Design: A disciplined approach to business experimentation

As the U.S. healthcare industry rapidly evolves, transformative health systems have begun to apply the principles of design thinking to better meet changing consumer and community demands.

Design thinking disciplines use the tools and techniques of design to understand people's needs and aspirations, and then quickly and iteratively pursue solutions that best address those needs.

Interaction design is the field of design focused on designing great digital interactions, like making a website or application interface simple, accessible and efficient. Good interaction design is the reason your iPhone seemed so intuitive the first time you used it and why it adapts to your personal utilization. Conversely, poor interaction design results in a frustrating consumer experience and workplace errors.

Experience design is a form of design that transcends one physical object to create a compelling, immersive experience. For example, getting an MRI in one of GE's Adventure Series spaces turns a potentially frightening experience into an intriguing one for younger patients, all while lessening the need for anesthesia and reducing scan times.

There's also business design, which applies the techniques of design to the exploration of new potential business models. Most of the market-shifting disruptions we've witnessed in the past 20 years, from Amazon to Netflix, haven't just been about technology or experience. They're disruptive because of their business model design, bringing us today's widespread prominence of subscriptions, memberships and brand loyalty.

Design thinking is built through these generalizable approaches, and others, that can be used to understand what is valuable to the healthcare populations across the nation and efficiently create solutions that best deliver on that value. The core tenets of design help to maximize the chances of delivering value:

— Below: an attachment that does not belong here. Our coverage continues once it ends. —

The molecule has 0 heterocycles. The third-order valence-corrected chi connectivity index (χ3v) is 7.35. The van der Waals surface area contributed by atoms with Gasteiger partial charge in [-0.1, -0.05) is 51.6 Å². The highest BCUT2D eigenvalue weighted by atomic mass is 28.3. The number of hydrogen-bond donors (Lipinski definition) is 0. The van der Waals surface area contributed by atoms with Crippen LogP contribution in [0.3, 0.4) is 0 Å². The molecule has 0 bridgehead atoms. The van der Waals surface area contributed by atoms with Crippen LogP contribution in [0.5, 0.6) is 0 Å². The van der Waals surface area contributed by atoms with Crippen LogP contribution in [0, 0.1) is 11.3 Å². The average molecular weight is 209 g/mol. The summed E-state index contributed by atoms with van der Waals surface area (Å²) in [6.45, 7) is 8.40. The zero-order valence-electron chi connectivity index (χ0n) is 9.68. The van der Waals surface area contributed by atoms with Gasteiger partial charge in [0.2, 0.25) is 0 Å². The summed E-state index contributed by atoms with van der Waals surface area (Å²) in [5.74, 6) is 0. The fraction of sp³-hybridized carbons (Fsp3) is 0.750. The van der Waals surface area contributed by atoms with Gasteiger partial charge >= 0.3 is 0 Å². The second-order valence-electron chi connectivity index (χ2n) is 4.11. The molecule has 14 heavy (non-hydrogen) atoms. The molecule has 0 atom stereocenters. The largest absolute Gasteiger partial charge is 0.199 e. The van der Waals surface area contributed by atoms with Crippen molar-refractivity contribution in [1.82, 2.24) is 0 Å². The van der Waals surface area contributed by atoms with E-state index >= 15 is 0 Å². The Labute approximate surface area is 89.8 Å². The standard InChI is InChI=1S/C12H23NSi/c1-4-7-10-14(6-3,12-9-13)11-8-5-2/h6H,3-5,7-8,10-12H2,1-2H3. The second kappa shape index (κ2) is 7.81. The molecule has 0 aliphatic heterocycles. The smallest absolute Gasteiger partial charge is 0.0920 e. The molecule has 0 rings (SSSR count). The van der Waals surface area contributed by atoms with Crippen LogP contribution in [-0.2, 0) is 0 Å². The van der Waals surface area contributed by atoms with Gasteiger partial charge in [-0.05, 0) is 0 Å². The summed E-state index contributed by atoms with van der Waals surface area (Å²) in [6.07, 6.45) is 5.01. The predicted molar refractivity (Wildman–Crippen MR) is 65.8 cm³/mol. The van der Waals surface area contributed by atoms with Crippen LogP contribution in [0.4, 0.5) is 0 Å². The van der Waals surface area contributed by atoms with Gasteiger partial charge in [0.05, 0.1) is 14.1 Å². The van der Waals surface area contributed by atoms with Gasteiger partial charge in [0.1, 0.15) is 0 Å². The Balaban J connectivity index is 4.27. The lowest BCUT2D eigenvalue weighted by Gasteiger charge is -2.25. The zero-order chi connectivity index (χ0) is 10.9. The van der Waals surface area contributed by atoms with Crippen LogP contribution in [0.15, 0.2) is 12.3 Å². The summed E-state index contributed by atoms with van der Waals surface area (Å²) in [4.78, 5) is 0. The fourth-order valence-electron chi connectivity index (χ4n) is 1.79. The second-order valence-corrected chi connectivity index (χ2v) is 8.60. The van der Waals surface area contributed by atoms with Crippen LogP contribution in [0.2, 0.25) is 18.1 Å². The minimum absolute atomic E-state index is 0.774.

• Understand: Deeply understand the needs and motivations of the people for whom you design by employing the techniques and best practices of social sciences research.
  • Ideate: Generate many options, using techniques of psychology that maximize the brain's creativity (or even the creativity of groups, or that of AI).
  • Prototype: Realize ideas as quickly and cheaply as possible so that the unanticipated can be discovered while it's still inexpensive to course-correct.
  • Test: Get prototypes in front of real users in real settings to control for your own biases and confirm key assumptions.
  • Iterate, iterate, iterate: Because as Microsoft Outlook Director of Design Peter Skillman said, "enlightened trial and error succeeds over the planning of the lone genius." Every time.

The tenets of design thinking keep us relentlessly focused on people. People are wonderfully diverse, people behave in unexpected ways, and people change. It doesn't take too much time in a board room or cubicle to get out of touch or out of date, or just as damaging, believe you can conform the people to your business plan instead of the other way around. Design techniques keep us grounded in the needs and realities of the people we serve, which is why the term design thinking is often used interchangeably with the term human-centered design.

Additionally, the tools of design are the tools of de-risking new business initiatives. Each methodology emerged from a particular type of work — design thinking from tackling complex business challenges, Lean Startup from launching new businesses, and Agile from developing modern software applications — so each developed its own nomenclature and specific techniques. But unless anyone is being particularly dogmatic about semantics or process, the three are highly compatible and even intentionally overlapping.

Finally, design is a team sport. All the forms of design described here are incredibly interdisciplinary and require constant collaboration with colleagues across an organization.

Intentionally designed collaboration and innovation can realize the future of people-centered healthcare. Ascension is working to build up an interdisciplinary, human-centered design team within the organization and bring design thinking methodology to our work creating digital-enabled healthcare services — a transformative project for Ascension and the healthcare industry.

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